Panafest: So what will your footprint be?

I’ve always liked history!  Since childhood, social studies/history has always been my thing ya know. Partially because I’m nosey and just like to know random information but also because I like to research the patterns of people. Unfortunately in our American public school system( which I was so privileged to be an attendant of, lol) young African Americans don’t get the full truth and mostly lies.  There is no real connection built with the continent and our existence basically starts from slavery. So as I have made a conscious decision to start a life in Africa, it always takes me back to my childhood where I wondered, who were they before slavery? Well, this past week I was privileged to attend the bi-annual celebration and rededication to the Pan-African movement here in Ghana!!! This event was none other than the 25th Anniversary of PANAFEST!

This week was full of events to help you remember, honor, learn and reconnect with the land.  So this post is dedicated to my reflection on this festival!

First, let’s discuss what Panafest is: Panafest is an event that takes place every two years in Cape Coast, Ghana, West Africa.  This event pulls together Africans of the diaspora to commune together, learn with each other, celebrate and reestablish the next steps of the movement. Pan-Africanism is the concept that all Africans no matter where they are located on the globe are connected and should share a communal bond. So this event was the 25th anniversary and really a sight to see.   There was music, food, lectures, rituals, tribal chiefs, repats, expats and everything in-between. There were many events  but here are a few that really spoke to me:

  1. MUSA Dance Company: So this group performed a theatrical dance to represent how the Europeans were able to come into land and capture and trade African people.  I am a huge fan of dance because I feel that some things are best expressed without words. So this performance really highlighted the emotion and confusion of the time.  It also highlighted the civility of Ghanian culture before Europeans.  The narrative Europeans had to tell themselves and continue to tell themselves about African people and other people of color is that we are uncivilized, uncultured, lack spiritual connection, etc.  But this dance performance spent a great amount of time showcasing the liveliness of Ghanian culture during this time, the structures of government, and the human side of the people.  They were not meek, dumb, silly or less than. These were people with full lives, families, a true society.  It highlighted the trickery utilized as well as the flaws of a few Africans who participated in the trade of human cartel. It also didn’t shy away from the use of religion to justify and control the people. Overall this was a well-balanced picture, which was refreshing. When we tell our own stories we can provide the balance this dance performance did during Panafest.
  2. High-Life Music: So Ghana has this music called high life that is rooted here.  It’s like go-go is to D.C, house music to South Africa, country and western to the south.  It’s full of live instrumentation, upbeats, and dance! Recently the Ghanian community lost one of their high life music legends, so this year they had a whole showcase dedicated to high life!  This was an awesome time because I felt like I flashed back to Kwame Nkrumah’s Presidency!  I felt the culture, the heartbeat of the people. Really a cool experience to see the elders and the youth really enjoy themselves.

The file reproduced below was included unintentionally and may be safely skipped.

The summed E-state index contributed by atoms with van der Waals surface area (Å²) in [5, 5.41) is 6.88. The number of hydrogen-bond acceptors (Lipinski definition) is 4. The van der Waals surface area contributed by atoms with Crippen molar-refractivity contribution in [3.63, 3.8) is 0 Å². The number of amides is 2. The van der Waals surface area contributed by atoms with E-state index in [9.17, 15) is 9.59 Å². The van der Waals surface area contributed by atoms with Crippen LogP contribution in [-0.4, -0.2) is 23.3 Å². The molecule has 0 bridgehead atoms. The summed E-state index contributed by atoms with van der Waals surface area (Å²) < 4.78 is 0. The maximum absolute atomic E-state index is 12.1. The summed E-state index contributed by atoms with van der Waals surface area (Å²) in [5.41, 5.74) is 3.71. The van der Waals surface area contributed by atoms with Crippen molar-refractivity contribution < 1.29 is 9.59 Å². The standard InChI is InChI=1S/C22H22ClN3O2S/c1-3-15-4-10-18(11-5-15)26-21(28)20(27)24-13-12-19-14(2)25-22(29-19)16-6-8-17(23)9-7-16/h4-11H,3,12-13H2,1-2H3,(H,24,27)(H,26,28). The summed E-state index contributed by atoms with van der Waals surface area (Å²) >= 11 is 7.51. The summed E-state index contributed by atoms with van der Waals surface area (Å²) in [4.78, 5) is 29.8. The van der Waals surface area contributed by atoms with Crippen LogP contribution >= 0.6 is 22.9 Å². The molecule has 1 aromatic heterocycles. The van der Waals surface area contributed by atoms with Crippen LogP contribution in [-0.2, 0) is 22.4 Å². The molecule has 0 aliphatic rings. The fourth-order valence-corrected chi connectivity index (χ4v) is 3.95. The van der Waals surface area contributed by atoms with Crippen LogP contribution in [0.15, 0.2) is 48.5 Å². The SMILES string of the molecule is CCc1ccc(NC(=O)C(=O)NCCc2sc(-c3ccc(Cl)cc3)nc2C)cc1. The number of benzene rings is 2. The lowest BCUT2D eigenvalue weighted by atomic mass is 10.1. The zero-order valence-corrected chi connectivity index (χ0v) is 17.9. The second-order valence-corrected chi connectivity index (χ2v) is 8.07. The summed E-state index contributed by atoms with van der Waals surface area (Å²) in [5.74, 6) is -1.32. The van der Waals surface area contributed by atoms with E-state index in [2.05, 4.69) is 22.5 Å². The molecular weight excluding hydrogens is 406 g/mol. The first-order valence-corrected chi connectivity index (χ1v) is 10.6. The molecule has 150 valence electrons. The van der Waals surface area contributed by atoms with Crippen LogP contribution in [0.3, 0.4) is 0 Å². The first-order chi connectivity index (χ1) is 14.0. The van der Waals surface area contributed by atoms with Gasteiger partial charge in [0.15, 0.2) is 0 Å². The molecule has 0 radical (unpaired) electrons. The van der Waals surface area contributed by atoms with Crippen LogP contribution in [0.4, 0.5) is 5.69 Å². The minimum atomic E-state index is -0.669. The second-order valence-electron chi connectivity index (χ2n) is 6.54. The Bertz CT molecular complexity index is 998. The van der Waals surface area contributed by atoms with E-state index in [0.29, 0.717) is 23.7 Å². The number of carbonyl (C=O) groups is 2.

3. The Redemption March: One of the most empowering experiences was the march back to the door of no return.  As a woman born in America but proudly African, this was magical. Many people left those shores in Ghana never to return. But see the way God is set up, no man can interrupt his plan.  The blood of my ancestors runs through me.  To walk to that castle, enter it as a returnee standing on the backs of all the blood sacrifices of my people can not be described. What man meant to be a door of no return, God dismantled when all of these beautiful black people walked back through the doors of that castle. The street was filled with Africans native to Ghana and those who traveled far and wide to return. We all marched with white candles with an ancestor in mind, even if you could not call them by name.  Dressed in white WE RETURNED.  That night was full of song, dance, spoken word, words of encouragement and more. As the waves of the Atlantic ocean crashed against the castle wall as they have done for generations I am sure this time the footprints that left them were pleased with the ones that entered that night, Ase’.
  4. Emancipation Day/ The last bath: This was a great day! Literally all the elders, local chefs came out for emancipation day!  In addition to the royal show down, there was this needed grounding moment at the slave river where our ancestors who were marched from various parts of the country and beyond came to take one last bath before they entered the castles. So in this river I washed, I gave thanks for their sacrifice, did a bit of grounding and smiled knowing I am the dream of the African who was boarded onto a ship so many generations ago.


Overall,  I felt renewed in my purpose in being here in Ghana and really ready to continue the charge, leaving a footprint my ancestors will be proud of!  What footprint will you leave behind?




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